Dividends, like increased stock price, are just another equivalent way for shareholders to gain value (with some tax differences). Many investors reinvest the dividends and so never "see" them.

Of course there are many market indexes that we can follow, but why is there more attention on the S&P 500 than the S&P 500 with dividends?

Another point: Inflation affects the real value of stocks. If I am simply comparing two investments in a given year, I can ignore inflation, but when I track an index over decades, X% annual growth in the 1970s compared to Y% in the 2000s is meaningless if one ignores inflation.

So why is there more attention on the S&P 500 than on the S&P 500 with inflation?

  • The only way that dividends result in a gain in value is if they are reinvested and there is share price appreciation. Without that, a dividend provides zero total return and if received in a non sheltered account, negative total return (taxes). Nov 28, 2019 at 14:55
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    @BobBaerker Something seems off about that statement. Dividends, properly used, should reflect a distribution of value that has already been gained since the last dividend was paid.
    – user12515
    Nov 28, 2019 at 18:54
  • @Michael 1 - Your response is unclear to me. (1) How are 'Dividends, properly used'? If you own the stock on the ex-div date, you are entitled to it. Is there some other usage? If so, which ones are proper and which ones are improper? (2) What have you 'gained since the last dividend was paid'? What exactly is that gain? Did share price rise? OR are you referring to some corporate gain, separate from the investor receiving the dividend? (3) What is 'distribution of value'? The value of what? The company's earnings? The company's net worth? Nov 28, 2019 at 20:11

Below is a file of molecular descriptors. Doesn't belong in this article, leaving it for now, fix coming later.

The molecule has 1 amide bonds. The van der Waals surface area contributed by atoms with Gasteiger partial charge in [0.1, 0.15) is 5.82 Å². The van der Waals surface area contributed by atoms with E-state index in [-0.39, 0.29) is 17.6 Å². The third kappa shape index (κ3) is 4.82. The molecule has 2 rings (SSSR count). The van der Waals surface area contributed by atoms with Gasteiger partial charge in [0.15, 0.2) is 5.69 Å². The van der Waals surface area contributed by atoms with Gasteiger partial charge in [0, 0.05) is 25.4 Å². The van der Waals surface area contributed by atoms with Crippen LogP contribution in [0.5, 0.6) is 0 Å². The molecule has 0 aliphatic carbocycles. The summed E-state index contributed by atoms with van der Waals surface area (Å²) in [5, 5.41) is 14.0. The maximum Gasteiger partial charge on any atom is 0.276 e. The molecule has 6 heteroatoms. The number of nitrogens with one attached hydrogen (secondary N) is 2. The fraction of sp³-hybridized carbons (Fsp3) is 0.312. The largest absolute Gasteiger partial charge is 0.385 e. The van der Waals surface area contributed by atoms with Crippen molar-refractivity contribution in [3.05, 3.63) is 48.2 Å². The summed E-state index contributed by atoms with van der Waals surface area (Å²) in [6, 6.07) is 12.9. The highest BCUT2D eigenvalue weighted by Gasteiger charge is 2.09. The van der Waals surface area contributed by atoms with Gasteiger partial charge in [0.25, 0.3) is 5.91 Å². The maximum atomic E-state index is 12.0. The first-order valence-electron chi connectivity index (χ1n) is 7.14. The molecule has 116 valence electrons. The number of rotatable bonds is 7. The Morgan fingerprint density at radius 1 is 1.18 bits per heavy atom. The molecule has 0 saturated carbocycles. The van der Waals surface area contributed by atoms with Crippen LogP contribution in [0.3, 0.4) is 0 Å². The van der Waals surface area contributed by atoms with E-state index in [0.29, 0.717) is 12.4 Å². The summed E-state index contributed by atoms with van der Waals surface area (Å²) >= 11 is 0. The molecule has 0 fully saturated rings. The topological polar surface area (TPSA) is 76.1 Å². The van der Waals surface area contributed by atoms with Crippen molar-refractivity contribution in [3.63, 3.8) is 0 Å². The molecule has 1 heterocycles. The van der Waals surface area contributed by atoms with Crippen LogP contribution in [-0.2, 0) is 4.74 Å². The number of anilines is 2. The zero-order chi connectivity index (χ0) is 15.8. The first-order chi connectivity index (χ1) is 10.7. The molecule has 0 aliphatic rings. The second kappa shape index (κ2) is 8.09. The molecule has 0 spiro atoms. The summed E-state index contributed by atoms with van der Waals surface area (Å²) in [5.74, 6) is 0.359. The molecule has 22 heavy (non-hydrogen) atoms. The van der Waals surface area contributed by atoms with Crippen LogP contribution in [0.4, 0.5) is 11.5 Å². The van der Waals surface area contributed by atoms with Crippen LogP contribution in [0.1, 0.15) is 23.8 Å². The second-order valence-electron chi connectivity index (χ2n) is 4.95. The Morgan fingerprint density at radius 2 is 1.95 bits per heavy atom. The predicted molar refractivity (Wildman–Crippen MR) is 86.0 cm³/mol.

• @BobBaerker By "proper" i mean dividends paid out from earnings, as opposed to some companies which use various accounting tricks to return capital to shareholders or pay out in an unsustainable way. When a company earns money and pays it out as a dividend while retaining its capital value, that is value that the investor has gained.
    – user12515
    Nov 28, 2019 at 20:18
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    @BobBaerker that's only true for day-traders. If I have a long position on a dividend-paying stock, those bumps in stock price reflecting dividend payouts are transient. They are recovered in anticipation of the next payout.
    – heh
    Nov 28, 2019 at 23:03

2 Answers 2


TL;DR: Use raw data to enable apples to apples comparisons

The problem with inflation is what definition of inflation you're going to use and whether you (others) think that measurement of inflation is the correct version. It also can "skew" the data since the way inflation is measured changes over the years.

If you are using the S&P 500 index return data for comparison purposes then you want to use the base data. Each person can then adjust these results based on their own criteria.